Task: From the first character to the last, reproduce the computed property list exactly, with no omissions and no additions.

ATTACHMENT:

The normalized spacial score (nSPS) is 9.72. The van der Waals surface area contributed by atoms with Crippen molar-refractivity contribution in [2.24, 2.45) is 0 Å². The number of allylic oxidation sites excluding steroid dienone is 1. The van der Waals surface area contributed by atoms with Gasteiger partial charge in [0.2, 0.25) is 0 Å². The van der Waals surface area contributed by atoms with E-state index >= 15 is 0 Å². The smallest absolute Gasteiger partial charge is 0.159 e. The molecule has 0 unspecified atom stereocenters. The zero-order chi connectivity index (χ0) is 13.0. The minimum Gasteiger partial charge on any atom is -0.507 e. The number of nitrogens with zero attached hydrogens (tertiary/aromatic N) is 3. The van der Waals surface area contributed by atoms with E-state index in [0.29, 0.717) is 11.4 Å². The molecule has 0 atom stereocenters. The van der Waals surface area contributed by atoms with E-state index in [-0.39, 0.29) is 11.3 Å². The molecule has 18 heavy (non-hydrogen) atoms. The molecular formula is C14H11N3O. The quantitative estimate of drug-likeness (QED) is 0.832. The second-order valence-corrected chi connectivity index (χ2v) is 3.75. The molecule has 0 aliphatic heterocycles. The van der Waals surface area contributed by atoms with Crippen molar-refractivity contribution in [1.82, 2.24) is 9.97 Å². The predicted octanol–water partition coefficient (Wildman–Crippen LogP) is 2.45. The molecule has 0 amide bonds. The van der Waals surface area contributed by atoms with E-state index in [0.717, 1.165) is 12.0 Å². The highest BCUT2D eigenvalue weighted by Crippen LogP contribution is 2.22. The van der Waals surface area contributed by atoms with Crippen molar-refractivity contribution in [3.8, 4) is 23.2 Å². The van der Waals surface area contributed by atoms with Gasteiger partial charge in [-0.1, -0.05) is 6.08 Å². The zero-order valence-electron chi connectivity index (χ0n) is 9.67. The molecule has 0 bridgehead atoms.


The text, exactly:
The normalized spacial score (nSPS) is 9.72. The van der Waals surface area contributed by atoms with Crippen molar-refractivity contribution in [2.24, 2.45) is 0 Å². The number of allylic oxidation sites excluding steroid dienone is 1. The van der Waals surface area contributed by atoms with Gasteiger partial charge in [0.2, 0.25) is 0 Å². The van der Waals surface area contributed by atoms with E-state index >= 15 is 0 Å². The smallest absolute Gasteiger partial charge is 0.159 e. The molecule has 0 unspecified atom stereocenters. The zero-order chi connectivity index (χ0) is 13.0. The minimum Gasteiger partial charge on any atom is -0.507 e. The number of nitrogens with zero attached hydrogens (tertiary/aromatic N) is 3. The van der Waals surface area contributed by atoms with E-state index in [0.29, 0.717) is 11.4 Å². The molecule has 0 atom stereocenters. The van der Waals surface area contributed by atoms with E-state index in [-0.39, 0.29) is 11.3 Å². The molecule has 18 heavy (non-hydrogen) atoms. The molecular formula is C14H11N3O. The quantitative estimate of drug-likeness (QED) is 0.832. The second-order valence-corrected chi connectivity index (χ2v) is 3.75. The molecule has 0 aliphatic heterocycles. The van der Waals surface area contributed by atoms with Crippen molar-refractivity contribution in [1.82, 2.24) is 9.97 Å². The predicted octanol–water partition coefficient (Wildman–Crippen LogP) is 2.45. The molecule has 0 amide bonds. The van der Waals surface area contributed by atoms with E-state index in [0.717, 1.165) is 12.0 Å². The highest BCUT2D eigenvalue weighted by Crippen LogP contribution is 2.22. The van der Waals surface area contributed by atoms with Crippen molar-refractivity contribution in [3.8, 4) is 23.2 Å². The van der Waals surface area contributed by atoms with Gasteiger partial charge in [-0.1, -0.05) is 6.08 Å². The zero-order valence-electron chi connectivity index (χ0n) is 9.67. The molecule has 0 bridgehead atoms.